I spend my days in clutter – talking about it, looking at it, moving it around, boxing it up, putting it up, donating it, throwing it away, recycling it. I spend my days working with people who are surrounded by clutter – in their kitchens, garages, closets, dining rooms, living rooms, kids’ rooms, bathrooms, dens, attics, offices, and their minds.
I spend my days watching how people struggle – Do I donate it? Where? Who could use this? Will I need this again? I paid so much for that. I used to wear/use that all the time. It is still in such good shape. I think I’ll give it away, no, I’ll keep it, I don’t know what should I do? My husband/wife says I should just get a dumpster and just start throwing it away. I think I’ll keep this magazine because there was an article I wanted to read. I’ve had that for years and haven’t used it, but I might start using it now.
I spend my days hearing their stories. Hearing how they grew up. Hearing how they arrived at this place of clutter and confusion. Hearing how much physical pain they are experiencing. Hearing how unhappy they are in their marriages. Hearing the grief they are experiencing over losing a child/a spouse/a sibling/a parent/a friend. Hearing how embarrassed they feel over being surrounded by the clutter. Hearing how they want things to be different, but are unwilling or are not ready to make the choices to do the hard work to get there. Hearing the desires of their heart.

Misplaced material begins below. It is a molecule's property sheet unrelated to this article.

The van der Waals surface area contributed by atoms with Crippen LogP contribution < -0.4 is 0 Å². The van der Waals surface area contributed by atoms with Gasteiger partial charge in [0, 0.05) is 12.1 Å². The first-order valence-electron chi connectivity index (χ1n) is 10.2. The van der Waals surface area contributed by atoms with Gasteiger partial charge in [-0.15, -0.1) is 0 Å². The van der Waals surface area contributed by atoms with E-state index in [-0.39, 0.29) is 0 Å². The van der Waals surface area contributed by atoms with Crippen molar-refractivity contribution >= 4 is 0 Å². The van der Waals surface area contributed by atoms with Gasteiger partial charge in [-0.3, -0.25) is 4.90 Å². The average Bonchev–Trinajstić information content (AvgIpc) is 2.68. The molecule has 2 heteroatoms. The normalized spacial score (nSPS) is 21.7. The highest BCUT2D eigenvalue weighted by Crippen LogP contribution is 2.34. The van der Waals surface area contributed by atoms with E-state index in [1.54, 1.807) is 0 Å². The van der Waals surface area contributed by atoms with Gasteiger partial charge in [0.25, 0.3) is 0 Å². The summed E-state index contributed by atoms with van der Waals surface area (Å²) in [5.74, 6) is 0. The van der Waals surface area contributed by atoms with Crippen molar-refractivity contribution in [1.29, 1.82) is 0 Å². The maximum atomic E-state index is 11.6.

I spend my days holding those in pain. Listening to those who have no one else to listen. Caring without judging. Walking through their past, their present and visualizing their future. Working through their mindset to get to thoughts that will serve rather than hinder.
I spend my days knowing what is in store if they can breakthrough, work through and process through their clutter. I spend my days knowing some will never get there and I ache inside. I spend my days thanking God for those that do, knowing they are experiencing a freedom they’ve never experienced before.
I spend my days as an organizer and life coach. Those that don’t have the struggles, my clients do, have little patience and understanding for those that do. Those that do struggle with the clutter, in their physical surroundings, and in their minds, know the struggle is real. Each piece of physical or emotional clutter has to be brought to light, held and a decision made. The process can be long and arduous. It can take time. It can cost money. In the end, it can provide peace.
I spend my days trying to help people find peace……..what a great job.